A Zak Mir Falkland Oil & Gas Post Mortem

3 mins. to read

I’m not sure whether this post-mortem on the Falkland Oil and Gas share price collapse is more appropriate to CSI or the X-Files?  Either way, for punters in FOGL and indeed other Falkland oilies, this year, it has been a rather painful experience to say the least..!

It certainly looks like the mini mania associated with AIM resources stocks in general, and specifically those with exposure to the South Atlantic, has welll and truly stopped and the music ended…

To start with, I’m stepping back and looking at the past 18 months with Falkland Oil and Gas shares. This week’s large gap down was right through the previous intraday low of 41.75p in October 2011. Coincidentally, Tuesday’s (27th) intraday high was 41.75p. This means that we have, in theory, tested former support as new resistance with the message being that unless until there is no end of day close back above this level, you are quite simply catching a falling knife that could well keep on falling if you attempt to bottom fish the stock.

On the positive side, there is an RSI support line running through the 20 level and which may halt the downside around the current levels. There is also a falling May price channel floor at 33p. The problem is that yesterday’s (28th) intraday high at that level suggests that 33p  has now also become resistance and there could well  be further downside from here. Indeed, turning the situation around, if you were smart enough to be short of the stock, reacting to the November bull trap through October’s 69p peak, I would guess that you would be one of the few happy traders of FOGL right now.

As this is a charting post-mortem(!), I thought it would be appropriate to look at the state of the chart immediately before the bolt from the blue regarding the Scotia well to see if we can glean anything from this. What can be seen on the daily timeframe was last Wednesday’s (21st ) end of day close back above the former 58p October low to give a bear trap buy signal as the share price recovered previous lost support. If you were caught but this, you may have gone long the following morning at 65p. The smoke signal last week was that on both Thursday and Friday last week Falkland shares were unable to close back above the 65p level, with the 70p intraday high of November just bull trapping October resistance at 69p. If you are strict technical trader, there was in fact the signal to go short of Falkland irritatingly soon after the buy message had been delivered. But did it appear that there was any reason to rush in on the short side? No. The negative drilling result on November 27th caught many no doubt.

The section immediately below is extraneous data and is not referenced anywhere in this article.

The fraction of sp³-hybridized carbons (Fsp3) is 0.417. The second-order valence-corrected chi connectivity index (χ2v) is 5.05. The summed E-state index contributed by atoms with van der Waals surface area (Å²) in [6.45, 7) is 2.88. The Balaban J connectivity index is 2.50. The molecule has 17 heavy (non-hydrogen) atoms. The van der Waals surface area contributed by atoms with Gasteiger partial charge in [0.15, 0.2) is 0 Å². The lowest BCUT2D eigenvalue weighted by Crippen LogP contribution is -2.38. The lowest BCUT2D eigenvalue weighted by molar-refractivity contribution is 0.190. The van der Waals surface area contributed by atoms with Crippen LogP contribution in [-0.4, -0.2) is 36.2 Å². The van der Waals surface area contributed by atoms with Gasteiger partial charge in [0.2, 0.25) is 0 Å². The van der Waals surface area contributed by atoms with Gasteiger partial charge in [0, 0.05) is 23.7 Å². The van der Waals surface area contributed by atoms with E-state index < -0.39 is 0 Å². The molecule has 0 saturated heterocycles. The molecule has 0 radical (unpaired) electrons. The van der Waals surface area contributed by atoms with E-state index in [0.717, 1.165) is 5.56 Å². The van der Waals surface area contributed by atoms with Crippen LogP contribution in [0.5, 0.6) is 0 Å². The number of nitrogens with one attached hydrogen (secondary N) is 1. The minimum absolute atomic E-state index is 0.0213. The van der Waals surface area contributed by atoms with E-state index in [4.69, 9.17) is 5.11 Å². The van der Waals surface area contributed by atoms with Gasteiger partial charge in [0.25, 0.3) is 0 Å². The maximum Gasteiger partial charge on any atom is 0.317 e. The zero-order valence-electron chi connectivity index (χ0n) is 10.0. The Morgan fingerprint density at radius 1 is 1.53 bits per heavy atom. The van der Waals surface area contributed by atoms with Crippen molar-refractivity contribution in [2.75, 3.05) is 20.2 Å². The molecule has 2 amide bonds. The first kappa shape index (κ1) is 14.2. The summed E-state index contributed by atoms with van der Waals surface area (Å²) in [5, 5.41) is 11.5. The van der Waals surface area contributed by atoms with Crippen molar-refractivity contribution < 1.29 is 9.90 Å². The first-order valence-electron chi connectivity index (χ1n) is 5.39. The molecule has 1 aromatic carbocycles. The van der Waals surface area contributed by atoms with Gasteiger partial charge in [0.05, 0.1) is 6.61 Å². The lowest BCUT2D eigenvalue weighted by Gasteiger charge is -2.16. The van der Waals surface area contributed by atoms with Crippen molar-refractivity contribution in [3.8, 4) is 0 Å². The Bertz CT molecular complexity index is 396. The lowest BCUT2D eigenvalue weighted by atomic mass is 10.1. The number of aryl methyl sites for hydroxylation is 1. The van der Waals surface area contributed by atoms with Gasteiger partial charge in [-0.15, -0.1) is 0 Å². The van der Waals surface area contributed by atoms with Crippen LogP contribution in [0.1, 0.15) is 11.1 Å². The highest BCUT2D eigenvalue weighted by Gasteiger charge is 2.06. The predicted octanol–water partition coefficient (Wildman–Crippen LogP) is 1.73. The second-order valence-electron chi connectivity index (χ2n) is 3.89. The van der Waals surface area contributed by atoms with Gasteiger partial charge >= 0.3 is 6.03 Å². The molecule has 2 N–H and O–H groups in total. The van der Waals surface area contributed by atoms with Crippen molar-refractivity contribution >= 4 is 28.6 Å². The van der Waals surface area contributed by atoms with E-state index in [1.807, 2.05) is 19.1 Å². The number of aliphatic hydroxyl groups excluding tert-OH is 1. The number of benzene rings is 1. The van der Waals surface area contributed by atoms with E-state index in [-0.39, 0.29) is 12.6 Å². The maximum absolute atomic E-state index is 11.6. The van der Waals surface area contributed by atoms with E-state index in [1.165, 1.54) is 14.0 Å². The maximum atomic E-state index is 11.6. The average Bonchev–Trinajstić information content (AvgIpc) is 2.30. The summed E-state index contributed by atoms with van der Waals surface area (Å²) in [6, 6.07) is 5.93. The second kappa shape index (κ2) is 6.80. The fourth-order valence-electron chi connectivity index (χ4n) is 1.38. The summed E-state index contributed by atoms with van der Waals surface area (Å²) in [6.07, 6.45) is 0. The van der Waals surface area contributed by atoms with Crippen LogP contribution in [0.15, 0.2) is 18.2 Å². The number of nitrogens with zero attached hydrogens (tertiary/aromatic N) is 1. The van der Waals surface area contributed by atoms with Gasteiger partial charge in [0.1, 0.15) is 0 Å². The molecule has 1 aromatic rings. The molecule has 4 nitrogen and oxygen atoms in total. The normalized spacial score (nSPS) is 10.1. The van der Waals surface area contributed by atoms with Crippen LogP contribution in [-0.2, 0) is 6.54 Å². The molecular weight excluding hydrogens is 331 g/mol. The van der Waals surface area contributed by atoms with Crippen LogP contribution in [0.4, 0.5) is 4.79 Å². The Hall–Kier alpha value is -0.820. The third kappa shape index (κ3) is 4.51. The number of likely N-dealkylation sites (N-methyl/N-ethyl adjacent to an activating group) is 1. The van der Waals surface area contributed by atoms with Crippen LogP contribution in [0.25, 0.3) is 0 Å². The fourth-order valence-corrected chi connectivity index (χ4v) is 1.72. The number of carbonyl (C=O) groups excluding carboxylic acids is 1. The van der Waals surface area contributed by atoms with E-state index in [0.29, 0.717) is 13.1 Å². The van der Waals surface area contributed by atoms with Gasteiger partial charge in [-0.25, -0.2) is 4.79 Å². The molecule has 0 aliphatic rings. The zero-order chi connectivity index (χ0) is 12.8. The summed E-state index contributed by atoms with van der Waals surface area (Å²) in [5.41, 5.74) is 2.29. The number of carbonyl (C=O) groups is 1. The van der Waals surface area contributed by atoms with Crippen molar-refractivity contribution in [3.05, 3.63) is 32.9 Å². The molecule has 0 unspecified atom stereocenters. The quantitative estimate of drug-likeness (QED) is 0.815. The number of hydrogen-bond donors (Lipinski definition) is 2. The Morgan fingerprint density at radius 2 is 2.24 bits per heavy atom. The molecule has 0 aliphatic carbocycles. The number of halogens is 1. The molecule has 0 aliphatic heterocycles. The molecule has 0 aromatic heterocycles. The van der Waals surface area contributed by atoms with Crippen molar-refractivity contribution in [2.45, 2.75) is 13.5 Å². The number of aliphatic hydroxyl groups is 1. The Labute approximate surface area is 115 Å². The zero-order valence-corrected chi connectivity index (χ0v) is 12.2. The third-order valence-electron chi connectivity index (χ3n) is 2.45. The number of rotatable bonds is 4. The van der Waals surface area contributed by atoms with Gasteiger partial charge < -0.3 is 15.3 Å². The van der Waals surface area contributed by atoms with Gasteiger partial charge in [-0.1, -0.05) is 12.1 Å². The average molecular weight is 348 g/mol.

This example illustrates very succintly the problem that many technical traders have, whether trading intraday or on a swing basis that this is that there may be quick successive signals forcing you to decide whether you want to flip an existing position or not for a small loss. This hard for us mere humans to do. If you decide to wait, or do not feel like taking a small loss, as this example underlines, that rather than losing a penny, you could be offside by 30p or more. The message is that once you set up a method of trading, you have to stick with it through the good and the bad.

If you’d like to learn more about “bull & bear traps” and my top technical triggers then visit the Trading Guides page of this site to receive my FREE Top 25 Technical Triggers guide.

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